Class number three

By | March 24, 2012

My enthusiasm for the classes had maintained over 2 weeks, so that was a good sign.
Despite this, Id learnt my lesson and chowed on Nandos before this class. I even sat at a table, and had cutlery!

In the previous week we had been given some equipment catalouges.
All up, bought new, it would cost around £500 to set up.
A helpful tip though, Im sure there are plenty of people all balls of enthusiasm just like our class, with excitement which waned over a season.. it seems that ebay is full of fairly new, pre-loved equipment at knock down prices.

I decided that a mix of second hand and new gear would be best, and only to purchase the bare essentials at first. I’m cautious to  see if I also have the legs to get through one, two, or more seasons.
One of the biggest expenses will be the hive, but it be smart money to get that right.
Luckily, it sounds like one of the tutors might have a few spare for sale.. perfect.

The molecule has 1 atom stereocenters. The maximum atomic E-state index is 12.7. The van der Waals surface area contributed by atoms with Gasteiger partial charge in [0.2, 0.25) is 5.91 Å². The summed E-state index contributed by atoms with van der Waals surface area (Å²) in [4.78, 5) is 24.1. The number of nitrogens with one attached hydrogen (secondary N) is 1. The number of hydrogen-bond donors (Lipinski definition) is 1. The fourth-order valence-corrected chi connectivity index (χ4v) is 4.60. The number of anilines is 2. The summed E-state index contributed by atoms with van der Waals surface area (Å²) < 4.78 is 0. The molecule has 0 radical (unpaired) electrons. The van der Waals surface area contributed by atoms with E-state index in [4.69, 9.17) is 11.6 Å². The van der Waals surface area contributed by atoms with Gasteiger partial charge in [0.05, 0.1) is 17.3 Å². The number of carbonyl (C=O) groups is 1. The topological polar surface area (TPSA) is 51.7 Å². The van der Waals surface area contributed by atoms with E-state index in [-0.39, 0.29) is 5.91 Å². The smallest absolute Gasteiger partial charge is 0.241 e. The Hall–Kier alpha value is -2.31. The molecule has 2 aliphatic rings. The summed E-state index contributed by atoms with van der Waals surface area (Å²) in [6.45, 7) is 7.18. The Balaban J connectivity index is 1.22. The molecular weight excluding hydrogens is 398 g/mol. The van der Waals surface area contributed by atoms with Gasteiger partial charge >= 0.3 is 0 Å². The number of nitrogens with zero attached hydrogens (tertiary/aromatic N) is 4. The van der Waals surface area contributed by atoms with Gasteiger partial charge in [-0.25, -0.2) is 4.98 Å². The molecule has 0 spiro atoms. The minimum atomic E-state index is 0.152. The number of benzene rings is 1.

Class three covered

  • healthy bees
  • disease and pests
  • swarming

It was nice to learn that New Zealand bees are well known as being productive, and well tempered. If you see any bees while wandering through Regents Park, its likely that’s a little kiwi bee toiling away.

It also seems that swarming is inevitable. Bees live in hives, and they have a natural inclination as they grow and change to move house every now and again.   Its normal, natural and if you want to keep bees it’s best to get comfortable with the idea early. You’ll need to know how to capture a swarm, and get them back into their hive. Prevention of course is the best approach, and its necessary to check on your hive once a week during Spring & Summer, and get to know the signs that your bees want to elope.

We also learnt about bee space.
Its worth a post in itself.


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